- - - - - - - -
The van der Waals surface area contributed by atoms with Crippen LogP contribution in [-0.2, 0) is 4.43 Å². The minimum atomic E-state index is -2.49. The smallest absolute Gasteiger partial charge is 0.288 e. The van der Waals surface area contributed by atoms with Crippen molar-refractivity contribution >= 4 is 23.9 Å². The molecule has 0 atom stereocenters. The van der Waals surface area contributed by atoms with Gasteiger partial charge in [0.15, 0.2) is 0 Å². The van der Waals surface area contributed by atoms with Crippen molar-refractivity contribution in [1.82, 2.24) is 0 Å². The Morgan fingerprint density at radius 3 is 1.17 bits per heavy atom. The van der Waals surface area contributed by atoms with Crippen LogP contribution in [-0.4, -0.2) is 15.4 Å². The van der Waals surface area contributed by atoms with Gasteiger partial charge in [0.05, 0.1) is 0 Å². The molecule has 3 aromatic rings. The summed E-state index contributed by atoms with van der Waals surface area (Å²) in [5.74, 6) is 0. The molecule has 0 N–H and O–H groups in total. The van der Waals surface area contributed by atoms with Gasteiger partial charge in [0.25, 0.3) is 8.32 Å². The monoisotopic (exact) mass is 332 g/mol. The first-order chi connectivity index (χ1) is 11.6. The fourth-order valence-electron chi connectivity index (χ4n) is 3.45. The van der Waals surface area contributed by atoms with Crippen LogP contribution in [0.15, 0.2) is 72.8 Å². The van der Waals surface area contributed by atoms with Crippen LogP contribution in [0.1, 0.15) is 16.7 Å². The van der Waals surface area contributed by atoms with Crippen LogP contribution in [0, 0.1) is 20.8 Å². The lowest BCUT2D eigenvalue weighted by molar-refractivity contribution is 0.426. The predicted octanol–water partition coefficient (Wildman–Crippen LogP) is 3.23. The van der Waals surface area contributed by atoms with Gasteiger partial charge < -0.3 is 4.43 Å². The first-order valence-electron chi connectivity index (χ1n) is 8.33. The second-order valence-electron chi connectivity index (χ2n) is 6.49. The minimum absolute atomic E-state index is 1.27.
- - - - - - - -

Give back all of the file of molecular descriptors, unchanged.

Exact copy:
The van der Waals surface area contributed by atoms with Crippen LogP contribution in [-0.2, 0) is 4.43 Å². The minimum atomic E-state index is -2.49. The smallest absolute Gasteiger partial charge is 0.288 e. The van der Waals surface area contributed by atoms with Crippen molar-refractivity contribution >= 4 is 23.9 Å². The molecule has 0 atom stereocenters. The van der Waals surface area contributed by atoms with Gasteiger partial charge in [0.15, 0.2) is 0 Å². The van der Waals surface area contributed by atoms with Crippen molar-refractivity contribution in [1.82, 2.24) is 0 Å². The Morgan fingerprint density at radius 3 is 1.17 bits per heavy atom. The van der Waals surface area contributed by atoms with Crippen LogP contribution in [-0.4, -0.2) is 15.4 Å². The van der Waals surface area contributed by atoms with Gasteiger partial charge in [0.05, 0.1) is 0 Å². The molecule has 3 aromatic rings. The summed E-state index contributed by atoms with van der Waals surface area (Å²) in [5.74, 6) is 0. The molecule has 0 N–H and O–H groups in total. The van der Waals surface area contributed by atoms with Gasteiger partial charge in [0.25, 0.3) is 8.32 Å². The monoisotopic (exact) mass is 332 g/mol. The first-order chi connectivity index (χ1) is 11.6. The fourth-order valence-electron chi connectivity index (χ4n) is 3.45. The van der Waals surface area contributed by atoms with Crippen LogP contribution in [0.15, 0.2) is 72.8 Å². The van der Waals surface area contributed by atoms with Crippen LogP contribution in [0.1, 0.15) is 16.7 Å². The van der Waals surface area contributed by atoms with Crippen LogP contribution in [0, 0.1) is 20.8 Å². The lowest BCUT2D eigenvalue weighted by molar-refractivity contribution is 0.426. The predicted octanol–water partition coefficient (Wildman–Crippen LogP) is 3.23. The van der Waals surface area contributed by atoms with Gasteiger partial charge < -0.3 is 4.43 Å². The first-order valence-electron chi connectivity index (χ1n) is 8.33. The second-order valence-electron chi connectivity index (χ2n) is 6.49. The minimum absolute atomic E-state index is 1.27.